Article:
In an accompanying editorial, Philippe Garot, MD (Institut Cardiovasculaire Paris-Sud, Massy, France), writes that “for patients at high risk of coronary obstruction, the present report suggests that preemptive wire placement is only effective during the procedure, whereas preventive stenting is a valuable alternative with acceptable 3-year survival rates.”

He mentions other options, including BASILICA as well as “newly designed valve systems securing the leaflets into the valve complex during the device delivery,” but states that dedicated trials on these technologies are needed.

Not a Common Occurrence

Commenting on the study for TCTMD, Neal Kleiman, MD (Houston Methodist DeBakey Heart and Vascular Center, TX), said he is familiar with the preemptive stenting technique but that it’s rare: “If we do it twice a year, that's a lot.” On the other hand, after screening patients for their risk of coronary obstruction, certain anatomies might preclude them from doing the TAVR in the first place.

The results of this study are what he would expect, “but you wonder if there's a selection factor in there, too,” Kleiman said. “It takes extra time and effort to put a preemptive stent in. It means you have to have another source of access as well, so that may exclude some patients with more extensive vascular disease. And truthfully some coronaries would be easier to wire than others, both to wire and get an undeployed stent into.”

Everyone's a little skittish about throwing a perfectly good stent away. Neal Kleiman

Current practice for treating patients at high risk for coronary obstruction varies widely by operator, he explained. “Some people will leave a guide catheter actually in the coronary while they're deploying. I'm always afraid to do that, because I'm afraid that either the valve or balloon will shove the catheter into the coronary and dissect it. Some people will leave a stent in the ostium of the vessel itself. Some people will push the stent down the coronary and then pull it back to the ostium if there's a problem. That's what we've done.”

But given the rarity of these occurrences, it’s probably not worth standardizing practice for these situations, Kleiman said.

This study makes him more likely to consider preemptive stenting given the circumstance, but he acknowledged that cost will also factor in, especially in the United States. “Everyone's a little skittish about throwing a perfectly good stent away,” Kleiman said.

The 4-mm VTC cutoff for using a stent seems “reasonable” to Kleiman. However, he said, “remember virtual distances are virtual, so how the valve frame expands is not always easy to predict, what happens to the native leaflet is not always easy to predict, and then you've got those original sinuses that may or may not fill up with clot, which may cause some of the delayed occlusions.”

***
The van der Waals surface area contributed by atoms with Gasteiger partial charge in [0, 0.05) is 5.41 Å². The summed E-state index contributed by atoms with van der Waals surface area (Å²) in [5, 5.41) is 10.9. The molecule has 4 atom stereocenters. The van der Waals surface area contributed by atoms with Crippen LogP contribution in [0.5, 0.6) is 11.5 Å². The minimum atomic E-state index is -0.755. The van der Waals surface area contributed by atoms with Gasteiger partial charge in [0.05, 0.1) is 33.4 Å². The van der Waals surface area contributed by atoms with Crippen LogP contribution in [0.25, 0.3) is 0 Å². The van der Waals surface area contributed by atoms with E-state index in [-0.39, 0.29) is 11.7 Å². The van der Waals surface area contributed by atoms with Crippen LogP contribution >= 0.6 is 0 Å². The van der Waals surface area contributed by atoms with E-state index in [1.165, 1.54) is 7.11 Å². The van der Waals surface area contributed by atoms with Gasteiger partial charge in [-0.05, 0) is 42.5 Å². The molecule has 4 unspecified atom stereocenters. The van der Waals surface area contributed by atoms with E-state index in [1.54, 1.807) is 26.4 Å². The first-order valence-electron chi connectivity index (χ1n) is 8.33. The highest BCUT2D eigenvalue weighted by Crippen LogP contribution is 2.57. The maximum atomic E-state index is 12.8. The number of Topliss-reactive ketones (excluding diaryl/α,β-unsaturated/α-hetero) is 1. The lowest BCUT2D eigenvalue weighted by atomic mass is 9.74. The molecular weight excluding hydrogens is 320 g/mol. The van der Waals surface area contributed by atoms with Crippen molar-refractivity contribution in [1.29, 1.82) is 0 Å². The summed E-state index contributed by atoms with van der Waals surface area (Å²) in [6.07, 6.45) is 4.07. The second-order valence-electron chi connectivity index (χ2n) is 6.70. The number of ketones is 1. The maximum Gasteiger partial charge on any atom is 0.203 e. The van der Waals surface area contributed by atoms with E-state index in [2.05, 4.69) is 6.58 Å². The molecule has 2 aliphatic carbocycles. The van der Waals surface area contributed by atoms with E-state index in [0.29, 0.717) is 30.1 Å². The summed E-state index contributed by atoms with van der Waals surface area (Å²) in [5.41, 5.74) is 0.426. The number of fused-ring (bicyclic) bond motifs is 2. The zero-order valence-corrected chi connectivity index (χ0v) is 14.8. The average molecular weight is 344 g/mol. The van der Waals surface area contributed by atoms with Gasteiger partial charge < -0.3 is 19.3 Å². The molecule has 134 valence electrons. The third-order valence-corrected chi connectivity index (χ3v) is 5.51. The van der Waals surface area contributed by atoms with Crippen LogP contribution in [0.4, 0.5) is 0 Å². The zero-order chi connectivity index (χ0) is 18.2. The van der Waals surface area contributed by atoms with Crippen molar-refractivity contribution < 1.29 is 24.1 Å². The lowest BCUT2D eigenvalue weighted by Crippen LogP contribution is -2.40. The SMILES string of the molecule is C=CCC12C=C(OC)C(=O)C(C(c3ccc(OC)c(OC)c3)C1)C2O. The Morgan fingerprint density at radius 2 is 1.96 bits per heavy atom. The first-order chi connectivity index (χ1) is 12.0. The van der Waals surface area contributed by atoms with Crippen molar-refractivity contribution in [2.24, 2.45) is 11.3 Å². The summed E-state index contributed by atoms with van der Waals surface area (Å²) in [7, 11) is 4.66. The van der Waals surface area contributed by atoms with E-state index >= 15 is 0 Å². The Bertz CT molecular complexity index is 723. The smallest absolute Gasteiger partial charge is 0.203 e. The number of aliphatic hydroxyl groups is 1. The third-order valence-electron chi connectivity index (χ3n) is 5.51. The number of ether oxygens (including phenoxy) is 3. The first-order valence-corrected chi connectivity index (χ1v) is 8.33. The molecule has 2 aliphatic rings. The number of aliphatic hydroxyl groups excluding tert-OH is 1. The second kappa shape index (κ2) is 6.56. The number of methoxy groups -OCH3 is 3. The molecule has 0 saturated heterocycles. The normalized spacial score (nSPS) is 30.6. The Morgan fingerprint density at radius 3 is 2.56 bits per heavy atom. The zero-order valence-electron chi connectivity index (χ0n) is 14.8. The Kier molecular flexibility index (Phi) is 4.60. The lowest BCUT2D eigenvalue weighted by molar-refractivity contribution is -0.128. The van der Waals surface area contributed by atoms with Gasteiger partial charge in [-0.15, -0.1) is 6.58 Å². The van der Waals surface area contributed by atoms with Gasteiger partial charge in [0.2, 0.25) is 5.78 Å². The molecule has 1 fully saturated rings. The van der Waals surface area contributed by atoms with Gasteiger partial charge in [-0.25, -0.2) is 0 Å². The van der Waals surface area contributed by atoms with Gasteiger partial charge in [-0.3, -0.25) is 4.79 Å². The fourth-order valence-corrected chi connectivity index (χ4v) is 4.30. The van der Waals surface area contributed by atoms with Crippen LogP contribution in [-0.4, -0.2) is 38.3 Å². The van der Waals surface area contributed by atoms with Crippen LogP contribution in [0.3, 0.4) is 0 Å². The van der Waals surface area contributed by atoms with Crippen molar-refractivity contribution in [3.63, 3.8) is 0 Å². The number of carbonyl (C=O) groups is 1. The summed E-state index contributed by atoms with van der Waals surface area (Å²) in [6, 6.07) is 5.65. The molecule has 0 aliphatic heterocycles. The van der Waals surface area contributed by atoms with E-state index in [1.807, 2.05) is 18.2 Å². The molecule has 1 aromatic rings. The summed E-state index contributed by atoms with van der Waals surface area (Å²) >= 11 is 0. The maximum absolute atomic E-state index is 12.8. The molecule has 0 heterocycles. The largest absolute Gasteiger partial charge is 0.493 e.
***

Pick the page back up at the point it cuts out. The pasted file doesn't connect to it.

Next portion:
Also commenting on the study for TCTMD, Danny Dvir, MD (University of Washington Medical Center, Seattle), cautioned that if physicians follow the researchers’ suggestion to “utilize stent protection in all TAVR patients at risk for coronary occlusion, we may do harm to some patients.”

Specifically, he pointed out in an email, there's the potential for stent thrombosis as well as an “alarming increased risk” of post-TAVR MI of 9.8%. “In addition, coronary reengagement behind the transcatheter heart valve, the original failed valve, and through the stent could be extremely challenging. Therefore, we clearly see that wire protection alone is risky and that stent protection is suboptimal,” Dvir explained.

In his opinion, BASILICA “seems to be an appealing approach that may target the origin of the problem—which is the deflected valve leaflet that come in close proximity to the coronary ostium,” Dvir added. “It is true that this new technique [BASILICA] requires training, dedicated equipment, and may still be associated with adverse events; however, this approach eliminates the need to implant foreign material in the aortic root.”

Sources
Disclosures
  • Palmerini reports receiving personal fees from Abbott and Edwards.
  • Garot reports being a minor shareholder in CERC and receiving minor honoraria from Medtronic, Abbott, General Electric, Terumo, and Biosensors.
  • Kleiman reports receiving educational grants from Medtronic and serving on the steering committee for Boston Scientific and Abbott.
  • Dvir reports receiving grant/research support from Edwards Lifesciences, Medtronic, Abbott, Gore, and Jena.